Houlding, Mark Sedon and Jean Burgun are 10 days into a groundbreaking expedition to kite-ski across Antarctica and tackle the unclimbed south face of one of the world’s most remote mountains, the Spectre

Our final tranche of funding came from a fortuitous and peculiarly appropriate source: the newly inaugurated Wally Herbert Award. It is a generous grant established by a small group of polar enthusiasts to honour the endeavours of the great but little-known British polar explorer renowned for his maverick style and for grinning in the face of danger.

“What would Wally do?” has quickly become the firm motto of a trip that has already progressed from hard to harder and is providing all the adventure we hoped for — perhaps a little more.

I sit right now in a tent below a scrappy scree field known as the Graves Nunataks, utterly unremarkable other than that these are some of the most southerly stones on Earth and mark the edge of the high polar plateau. Below us the Robinson Glacier spills into the great Scott Glacier and leads to a mountain range as spectacular as any on the planet, one that precious few have ever reached. It now lies almost within our grasp.

Today is day 10. It is blowing above 30 knots and for the second time this week we are pinned in a blizzard. On schedule, November 15, we flew from Chile to Antarctica, arriving at Union Glacier, a big, comfortable camp from which most expeditions set out. Five days later, a ski-equipped Twin Otter aircraft dropped us at 88°S, 135°W, the plane’s maximum range given the payload, and just 220km from the Pole.

Immediately we were struck by the extreme cold (-33C, reduced to -45C by 12-knot wind-chill) and the breathlessness associated with the altitude of nearly 3,000 metres. “Nothing’s easy out here!” remarked our veteran polar pilot, struggling to release the frozen latch on the plane door before taking off. His words could not have been more prophetic.

With the plane gone, we were alone — surely some of the most isolated humans on the planet. The magnitude of the journey we were about to begin was utterly overwhelming, so we all ignored it and focused on the most immediate concerns: keeping warm, pitching tent, packing the pulks. The sun was out, and I even managed to fly the drone and get some epic shots of our temporary home when seasoned mountain guide Mark commented: “That looks like a storm on the horizon.” Sure enough, within hours we were treated to “the welcome storm” — winds up to 40 knots, wind-chill temperatures of -60C, and driving snow creating a total white-out.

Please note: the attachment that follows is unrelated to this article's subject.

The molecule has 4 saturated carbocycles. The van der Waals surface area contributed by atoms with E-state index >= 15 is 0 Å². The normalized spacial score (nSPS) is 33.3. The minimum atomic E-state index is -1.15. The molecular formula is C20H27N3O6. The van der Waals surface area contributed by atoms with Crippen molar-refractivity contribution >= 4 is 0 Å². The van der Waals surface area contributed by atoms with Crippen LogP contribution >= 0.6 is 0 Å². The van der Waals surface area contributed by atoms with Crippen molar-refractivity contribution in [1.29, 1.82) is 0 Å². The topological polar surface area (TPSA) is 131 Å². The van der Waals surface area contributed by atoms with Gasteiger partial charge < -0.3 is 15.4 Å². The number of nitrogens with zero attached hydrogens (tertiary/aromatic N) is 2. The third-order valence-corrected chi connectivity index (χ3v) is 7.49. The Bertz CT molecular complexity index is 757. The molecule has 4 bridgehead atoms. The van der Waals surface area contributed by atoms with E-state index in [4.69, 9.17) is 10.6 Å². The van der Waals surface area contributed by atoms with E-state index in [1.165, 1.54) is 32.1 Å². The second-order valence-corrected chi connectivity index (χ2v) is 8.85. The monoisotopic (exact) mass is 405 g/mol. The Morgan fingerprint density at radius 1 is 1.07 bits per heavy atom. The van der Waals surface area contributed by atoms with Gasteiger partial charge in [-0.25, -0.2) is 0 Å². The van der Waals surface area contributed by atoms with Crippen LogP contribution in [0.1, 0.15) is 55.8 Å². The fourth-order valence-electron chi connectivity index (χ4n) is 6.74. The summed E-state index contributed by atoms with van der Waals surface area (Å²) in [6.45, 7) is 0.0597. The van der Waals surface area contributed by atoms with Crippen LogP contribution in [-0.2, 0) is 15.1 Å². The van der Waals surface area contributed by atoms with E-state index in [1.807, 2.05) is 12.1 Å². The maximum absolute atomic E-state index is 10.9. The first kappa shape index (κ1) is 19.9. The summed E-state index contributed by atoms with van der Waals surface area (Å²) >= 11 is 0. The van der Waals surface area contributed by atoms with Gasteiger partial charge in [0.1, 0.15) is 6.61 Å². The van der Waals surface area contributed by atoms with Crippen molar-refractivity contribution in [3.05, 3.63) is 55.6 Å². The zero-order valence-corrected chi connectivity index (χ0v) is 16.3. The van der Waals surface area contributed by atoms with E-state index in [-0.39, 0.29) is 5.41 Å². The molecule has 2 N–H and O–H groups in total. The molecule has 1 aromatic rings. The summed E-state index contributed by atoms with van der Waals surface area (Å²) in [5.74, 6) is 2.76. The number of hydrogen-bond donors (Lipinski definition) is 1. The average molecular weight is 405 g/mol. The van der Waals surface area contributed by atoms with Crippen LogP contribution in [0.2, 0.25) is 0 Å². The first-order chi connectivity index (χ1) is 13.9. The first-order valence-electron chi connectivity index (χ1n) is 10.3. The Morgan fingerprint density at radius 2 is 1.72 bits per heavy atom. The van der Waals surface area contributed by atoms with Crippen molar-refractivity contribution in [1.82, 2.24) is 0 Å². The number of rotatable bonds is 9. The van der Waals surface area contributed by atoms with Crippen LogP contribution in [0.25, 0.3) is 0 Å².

We sat it out in our tunnel tent, keeping in good spirits — though I cracked the screen on my Kindle, leaving me with the one book on my iPhone (it’s War and Peace, so should keep me going). Eventually, on the fourth day after our drop-off, the wind dropped enough to try kiting. Conditions were far from ideal, with the wind still gusting to 25 knots, but we were eager to test the kites to see if we could manage the heavy pulks and begin the journey, even if we only made it a few kilometres.

Leo Houlding
Leo Houlding making tea during one of the blizzards that has confined the team to their tents

I was very nervous as we unfurled the kites for the first time, at about 7pm. So much stuff everywhere, so many complications: boots, overboots, 194cm racing skis, down suit, gloves, more gloves, kite harness, helmet, goggles, neck-warmer, hoods, stills camera, video rig, food, radio, compass and GPS mounted on forearm for navigation. I had never flown that particular model of kite before, never pulled such a heavy load, never kited in such brutal cold. There was a lot going on!

Thankfully, it worked. The wind direction was ideal, so although the pulks bounced around furiously at times, their weight (180kg each) was barely noticeable, and we managed 32km in just over two hours.

Our second kiting day, we hit the “South Pole traverse”, a marked route that runs 2,000km from the US’s McMurdo base to the science station at the South Pole. At first there was little to see other than bamboo poles every 300 metres, until we came across a 10-tractor convoy pulling a million gallons of fuel in giant bladders to resupply the Pole station.

After a quick hello to the crew, we were delighted to find a soft, flattened trail left in the wake of the convoy, an ideal surface for riding, enabling us to open up the kites and travel 30km in 90 minutes. Flying with my friends in tight formation at high speed across that alien landscape was something none of us will ever forget. But frankly, other than that short session of what we call type-1 fun (actually enjoyable), everything else has been type-2 (fun in retrospect) or even type-3 (not really fun at all).

We are hoping to average 70km per day when kiting but the difficulty of the terrain and conditions meant we have done half that. We have also only been able to travel on half of the days since our drop-off. Hence we are currently way off schedule.

Our main problem has been too much wind — quite the opposite of one of my main fears: being caught in the doldrums. There is some slack in our schedule to allow us to wait for kinder conditions but we are certainly having a tough time of it out here.

Our hope is that, after this storm abates, within a few days we will be camped below the Spectre in the cirque of the Gothic mountains. There we will be sheltered from the wind, further north, at much lower altitude and hopefully much warmer as it will be impossible to climb the highly technical south face in these conditions.

Despite the setbacks, there are plenty of smiles and laughs as we push ourselves hard and invoke the grit of the great Wally. Believe it or not, we are actually having a great time out here — well, type-2 great at least.

For the full background on the expedition see ft.com/spectre. For a live map, see spectreexpedition.com

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